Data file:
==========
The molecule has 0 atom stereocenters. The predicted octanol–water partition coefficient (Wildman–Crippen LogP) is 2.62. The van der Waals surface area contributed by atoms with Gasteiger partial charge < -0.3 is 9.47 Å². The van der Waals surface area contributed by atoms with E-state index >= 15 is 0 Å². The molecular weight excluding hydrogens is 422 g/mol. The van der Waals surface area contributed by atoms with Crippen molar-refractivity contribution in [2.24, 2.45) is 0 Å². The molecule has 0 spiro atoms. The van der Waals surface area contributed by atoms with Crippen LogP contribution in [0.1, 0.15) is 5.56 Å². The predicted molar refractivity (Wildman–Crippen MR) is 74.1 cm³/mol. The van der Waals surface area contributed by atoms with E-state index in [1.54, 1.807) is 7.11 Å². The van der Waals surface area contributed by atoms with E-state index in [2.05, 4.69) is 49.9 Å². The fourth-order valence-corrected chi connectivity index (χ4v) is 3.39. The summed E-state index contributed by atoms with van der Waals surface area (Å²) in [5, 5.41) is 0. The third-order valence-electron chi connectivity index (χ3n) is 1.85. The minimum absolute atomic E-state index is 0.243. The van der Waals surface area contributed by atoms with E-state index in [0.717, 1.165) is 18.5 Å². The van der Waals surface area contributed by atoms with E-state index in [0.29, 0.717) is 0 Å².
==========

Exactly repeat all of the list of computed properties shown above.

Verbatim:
The molecule has 0 atom stereocenters. The predicted octanol–water partition coefficient (Wildman–Crippen LogP) is 2.62. The van der Waals surface area contributed by atoms with Gasteiger partial charge < -0.3 is 9.47 Å². The van der Waals surface area contributed by atoms with E-state index >= 15 is 0 Å². The molecular weight excluding hydrogens is 422 g/mol. The van der Waals surface area contributed by atoms with Crippen molar-refractivity contribution in [2.24, 2.45) is 0 Å². The molecule has 0 spiro atoms. The van der Waals surface area contributed by atoms with Crippen LogP contribution in [0.1, 0.15) is 5.56 Å². The predicted molar refractivity (Wildman–Crippen MR) is 74.1 cm³/mol. The van der Waals surface area contributed by atoms with E-state index in [1.54, 1.807) is 7.11 Å². The van der Waals surface area contributed by atoms with E-state index in [2.05, 4.69) is 49.9 Å². The fourth-order valence-corrected chi connectivity index (χ4v) is 3.39. The summed E-state index contributed by atoms with van der Waals surface area (Å²) in [5, 5.41) is 0. The third-order valence-electron chi connectivity index (χ3n) is 1.85. The minimum absolute atomic E-state index is 0.243. The van der Waals surface area contributed by atoms with E-state index in [0.717, 1.165) is 18.5 Å². The van der Waals surface area contributed by atoms with E-state index in [0.29, 0.717) is 0 Å².